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California Passes New Driverless Car Law

California may be falling behind in many ways, but the state took a major step forward when Governor Jerry Brown signed a law officially legalized the use of self-driving cars in the Golden State earlier this week.

While self-driving cars have never actually been illegal, Google and other developers have pushed for measures like this so that any progress would be uninhibited by, say, confused police officers. This is a major win for the industry, especially due the open wording of the law and California’s size and influence over the rest of the country. The New York Times reports:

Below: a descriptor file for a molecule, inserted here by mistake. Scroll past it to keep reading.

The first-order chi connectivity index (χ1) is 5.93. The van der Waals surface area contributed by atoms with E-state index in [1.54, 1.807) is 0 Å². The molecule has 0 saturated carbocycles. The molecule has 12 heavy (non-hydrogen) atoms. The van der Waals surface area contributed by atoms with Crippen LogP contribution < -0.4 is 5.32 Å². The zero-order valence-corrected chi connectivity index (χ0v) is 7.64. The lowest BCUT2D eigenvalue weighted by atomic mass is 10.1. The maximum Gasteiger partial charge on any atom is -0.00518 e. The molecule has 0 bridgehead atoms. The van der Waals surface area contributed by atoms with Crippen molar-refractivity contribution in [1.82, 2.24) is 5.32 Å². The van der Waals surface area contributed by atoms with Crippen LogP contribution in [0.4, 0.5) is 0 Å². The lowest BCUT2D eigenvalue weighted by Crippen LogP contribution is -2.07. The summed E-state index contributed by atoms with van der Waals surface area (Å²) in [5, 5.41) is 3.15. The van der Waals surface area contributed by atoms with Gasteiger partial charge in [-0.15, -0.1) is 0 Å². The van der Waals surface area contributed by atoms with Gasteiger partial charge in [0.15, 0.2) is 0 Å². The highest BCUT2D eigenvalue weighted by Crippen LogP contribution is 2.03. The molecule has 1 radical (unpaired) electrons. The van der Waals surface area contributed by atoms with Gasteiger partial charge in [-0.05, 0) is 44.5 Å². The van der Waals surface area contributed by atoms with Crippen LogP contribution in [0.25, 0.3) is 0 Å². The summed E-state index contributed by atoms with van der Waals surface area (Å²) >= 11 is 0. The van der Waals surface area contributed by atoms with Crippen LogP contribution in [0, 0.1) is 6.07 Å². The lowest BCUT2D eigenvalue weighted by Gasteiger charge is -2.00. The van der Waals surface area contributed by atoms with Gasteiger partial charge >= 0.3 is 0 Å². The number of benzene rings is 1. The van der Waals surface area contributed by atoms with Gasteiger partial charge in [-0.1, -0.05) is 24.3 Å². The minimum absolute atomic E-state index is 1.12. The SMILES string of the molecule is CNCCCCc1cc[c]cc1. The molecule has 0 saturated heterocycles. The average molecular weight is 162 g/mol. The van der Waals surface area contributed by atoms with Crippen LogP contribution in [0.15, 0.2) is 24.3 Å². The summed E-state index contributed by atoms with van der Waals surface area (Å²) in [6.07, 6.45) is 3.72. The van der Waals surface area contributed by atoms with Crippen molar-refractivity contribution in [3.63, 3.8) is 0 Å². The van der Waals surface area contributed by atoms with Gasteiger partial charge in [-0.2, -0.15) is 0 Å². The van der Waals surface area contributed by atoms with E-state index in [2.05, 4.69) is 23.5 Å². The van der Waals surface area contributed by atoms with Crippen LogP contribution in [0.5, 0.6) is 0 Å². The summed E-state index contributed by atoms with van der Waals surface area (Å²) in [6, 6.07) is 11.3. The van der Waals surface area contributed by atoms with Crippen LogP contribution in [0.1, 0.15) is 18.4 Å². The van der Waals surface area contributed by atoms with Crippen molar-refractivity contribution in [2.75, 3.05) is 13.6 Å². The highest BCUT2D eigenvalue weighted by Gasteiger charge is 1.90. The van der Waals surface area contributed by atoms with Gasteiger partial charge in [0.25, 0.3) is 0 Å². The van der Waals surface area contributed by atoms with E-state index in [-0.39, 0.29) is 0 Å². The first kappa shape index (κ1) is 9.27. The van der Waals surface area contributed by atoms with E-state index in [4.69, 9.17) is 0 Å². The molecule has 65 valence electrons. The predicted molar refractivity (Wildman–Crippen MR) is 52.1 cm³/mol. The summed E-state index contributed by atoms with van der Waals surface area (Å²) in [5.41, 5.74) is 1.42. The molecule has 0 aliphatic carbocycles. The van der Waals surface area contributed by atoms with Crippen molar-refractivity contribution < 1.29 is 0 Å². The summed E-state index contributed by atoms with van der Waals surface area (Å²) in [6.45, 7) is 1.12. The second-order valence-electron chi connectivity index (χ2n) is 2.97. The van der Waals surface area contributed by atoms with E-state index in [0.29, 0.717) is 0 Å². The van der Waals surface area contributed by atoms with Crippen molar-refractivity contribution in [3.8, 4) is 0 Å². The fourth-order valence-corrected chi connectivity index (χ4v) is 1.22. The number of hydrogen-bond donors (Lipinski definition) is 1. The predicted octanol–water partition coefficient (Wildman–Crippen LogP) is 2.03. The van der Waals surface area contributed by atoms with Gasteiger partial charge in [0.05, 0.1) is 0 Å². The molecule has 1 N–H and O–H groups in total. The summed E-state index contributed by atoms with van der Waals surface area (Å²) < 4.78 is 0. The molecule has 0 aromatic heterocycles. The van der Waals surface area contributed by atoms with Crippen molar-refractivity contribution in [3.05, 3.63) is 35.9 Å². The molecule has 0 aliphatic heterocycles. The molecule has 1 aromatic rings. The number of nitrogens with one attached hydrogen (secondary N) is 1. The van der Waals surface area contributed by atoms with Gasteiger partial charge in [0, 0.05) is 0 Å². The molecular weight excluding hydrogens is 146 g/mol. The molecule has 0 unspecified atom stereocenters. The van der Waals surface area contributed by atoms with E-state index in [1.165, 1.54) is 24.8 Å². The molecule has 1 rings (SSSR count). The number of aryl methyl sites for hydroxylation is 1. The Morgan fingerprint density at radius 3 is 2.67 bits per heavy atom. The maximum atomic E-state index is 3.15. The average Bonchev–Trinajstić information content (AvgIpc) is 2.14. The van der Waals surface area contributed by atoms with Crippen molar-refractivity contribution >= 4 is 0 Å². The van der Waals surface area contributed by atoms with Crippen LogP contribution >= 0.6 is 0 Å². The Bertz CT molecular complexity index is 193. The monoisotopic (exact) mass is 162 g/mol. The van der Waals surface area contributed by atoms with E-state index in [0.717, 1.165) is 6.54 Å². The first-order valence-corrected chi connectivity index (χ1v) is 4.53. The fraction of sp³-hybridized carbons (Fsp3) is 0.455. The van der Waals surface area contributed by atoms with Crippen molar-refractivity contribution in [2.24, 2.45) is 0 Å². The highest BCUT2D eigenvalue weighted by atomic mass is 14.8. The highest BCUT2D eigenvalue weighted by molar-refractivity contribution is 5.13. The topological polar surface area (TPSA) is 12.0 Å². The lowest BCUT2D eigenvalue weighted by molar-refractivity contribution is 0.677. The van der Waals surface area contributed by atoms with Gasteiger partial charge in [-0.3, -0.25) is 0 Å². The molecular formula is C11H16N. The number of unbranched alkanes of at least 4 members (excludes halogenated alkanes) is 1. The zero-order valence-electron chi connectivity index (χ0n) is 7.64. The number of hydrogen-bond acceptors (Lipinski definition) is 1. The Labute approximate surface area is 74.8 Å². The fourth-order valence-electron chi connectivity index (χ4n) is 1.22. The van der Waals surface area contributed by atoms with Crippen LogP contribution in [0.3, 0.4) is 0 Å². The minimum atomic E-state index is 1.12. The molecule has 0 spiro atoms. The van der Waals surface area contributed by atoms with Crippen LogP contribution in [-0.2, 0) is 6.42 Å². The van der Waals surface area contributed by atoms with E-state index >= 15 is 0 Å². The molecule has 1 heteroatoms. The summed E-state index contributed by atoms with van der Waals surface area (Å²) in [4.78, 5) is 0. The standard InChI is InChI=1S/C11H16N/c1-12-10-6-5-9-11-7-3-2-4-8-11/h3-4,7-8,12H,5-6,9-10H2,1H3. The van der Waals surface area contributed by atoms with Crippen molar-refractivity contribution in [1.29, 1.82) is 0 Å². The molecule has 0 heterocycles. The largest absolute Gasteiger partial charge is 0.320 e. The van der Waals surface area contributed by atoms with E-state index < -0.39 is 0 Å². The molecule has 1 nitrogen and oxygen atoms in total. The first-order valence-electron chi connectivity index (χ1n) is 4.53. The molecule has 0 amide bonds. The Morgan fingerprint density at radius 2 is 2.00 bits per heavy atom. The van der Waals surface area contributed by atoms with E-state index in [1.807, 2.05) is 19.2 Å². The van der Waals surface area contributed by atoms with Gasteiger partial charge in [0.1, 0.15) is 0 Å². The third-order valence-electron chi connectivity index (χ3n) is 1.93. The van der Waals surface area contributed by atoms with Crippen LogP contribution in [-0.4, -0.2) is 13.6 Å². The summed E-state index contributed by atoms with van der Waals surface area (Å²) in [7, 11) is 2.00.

Google has been heavily lobbying lawmakers in California and elsewhere to support the cars. The California law gives Google and the people riding in the cars more freedom than other laws legalizing them. Nevada’s law requires, for example, that the cars have a certain number of hours on the road and special license plates, while California’s has few restrictions. The California bill indicated that lawmakers would add regulations later.

This decision, of course, is overshadowed by California’s other transportation project: the $68 billion train that it can’t afford and doesn’t need. But once these new cars hit the road, the train will become more irrelevant than it already is. For a fraction of the cost to the state, self-driving cars offer the speed and flexibility of a train commute for a fraction of the cost, and unlike a train, it can take you wherever you want, whenever you want it.

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